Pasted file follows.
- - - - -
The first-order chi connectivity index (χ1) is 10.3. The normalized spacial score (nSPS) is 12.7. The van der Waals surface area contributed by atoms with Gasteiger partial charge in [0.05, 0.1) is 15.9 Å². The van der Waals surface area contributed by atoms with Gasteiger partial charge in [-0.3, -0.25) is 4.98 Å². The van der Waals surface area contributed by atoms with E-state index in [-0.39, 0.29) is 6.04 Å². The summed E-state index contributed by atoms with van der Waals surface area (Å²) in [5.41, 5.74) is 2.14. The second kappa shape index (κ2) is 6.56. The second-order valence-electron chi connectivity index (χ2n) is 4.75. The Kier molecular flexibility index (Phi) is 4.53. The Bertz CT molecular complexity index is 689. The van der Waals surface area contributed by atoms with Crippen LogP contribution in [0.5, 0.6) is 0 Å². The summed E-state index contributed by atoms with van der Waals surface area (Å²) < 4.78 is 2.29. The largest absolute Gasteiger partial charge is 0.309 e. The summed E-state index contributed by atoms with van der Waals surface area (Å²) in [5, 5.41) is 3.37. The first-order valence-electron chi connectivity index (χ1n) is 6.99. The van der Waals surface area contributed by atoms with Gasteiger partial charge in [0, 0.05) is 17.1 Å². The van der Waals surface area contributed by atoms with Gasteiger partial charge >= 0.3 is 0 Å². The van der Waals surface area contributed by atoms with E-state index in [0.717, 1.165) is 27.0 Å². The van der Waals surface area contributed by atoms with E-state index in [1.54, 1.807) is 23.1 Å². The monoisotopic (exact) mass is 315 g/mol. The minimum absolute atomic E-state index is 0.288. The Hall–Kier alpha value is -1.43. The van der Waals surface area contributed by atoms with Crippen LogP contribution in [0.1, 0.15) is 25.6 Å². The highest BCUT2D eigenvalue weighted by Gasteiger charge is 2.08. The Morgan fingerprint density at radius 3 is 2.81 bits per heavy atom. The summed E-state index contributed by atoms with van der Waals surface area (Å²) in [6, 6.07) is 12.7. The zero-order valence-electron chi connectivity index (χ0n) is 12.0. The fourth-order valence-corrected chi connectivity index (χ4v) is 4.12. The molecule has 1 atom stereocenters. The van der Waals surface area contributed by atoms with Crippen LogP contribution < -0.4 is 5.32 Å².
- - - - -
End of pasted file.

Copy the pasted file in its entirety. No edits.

The first-order chi connectivity index (χ1) is 10.3. The normalized spacial score (nSPS) is 12.7. The van der Waals surface area contributed by atoms with Gasteiger partial charge in [0.05, 0.1) is 15.9 Å². The van der Waals surface area contributed by atoms with Gasteiger partial charge in [-0.3, -0.25) is 4.98 Å². The van der Waals surface area contributed by atoms with E-state index in [-0.39, 0.29) is 6.04 Å². The summed E-state index contributed by atoms with van der Waals surface area (Å²) in [5.41, 5.74) is 2.14. The second kappa shape index (κ2) is 6.56. The second-order valence-electron chi connectivity index (χ2n) is 4.75. The Kier molecular flexibility index (Phi) is 4.53. The Bertz CT molecular complexity index is 689. The van der Waals surface area contributed by atoms with Crippen LogP contribution in [0.5, 0.6) is 0 Å². The summed E-state index contributed by atoms with van der Waals surface area (Å²) < 4.78 is 2.29. The largest absolute Gasteiger partial charge is 0.309 e. The summed E-state index contributed by atoms with van der Waals surface area (Å²) in [5, 5.41) is 3.37. The first-order valence-electron chi connectivity index (χ1n) is 6.99. The van der Waals surface area contributed by atoms with Gasteiger partial charge in [0, 0.05) is 17.1 Å². The van der Waals surface area contributed by atoms with Gasteiger partial charge >= 0.3 is 0 Å². The van der Waals surface area contributed by atoms with E-state index in [0.717, 1.165) is 27.0 Å². The van der Waals surface area contributed by atoms with E-state index in [1.54, 1.807) is 23.1 Å². The monoisotopic (exact) mass is 315 g/mol. The minimum absolute atomic E-state index is 0.288. The Hall–Kier alpha value is -1.43. The van der Waals surface area contributed by atoms with Crippen LogP contribution in [0.1, 0.15) is 25.6 Å². The highest BCUT2D eigenvalue weighted by Gasteiger charge is 2.08. The Morgan fingerprint density at radius 3 is 2.81 bits per heavy atom. The summed E-state index contributed by atoms with van der Waals surface area (Å²) in [6, 6.07) is 12.7. The zero-order valence-electron chi connectivity index (χ0n) is 12.0. The fourth-order valence-corrected chi connectivity index (χ4v) is 4.12. The molecule has 1 atom stereocenters. The van der Waals surface area contributed by atoms with Crippen LogP contribution < -0.4 is 5.32 Å².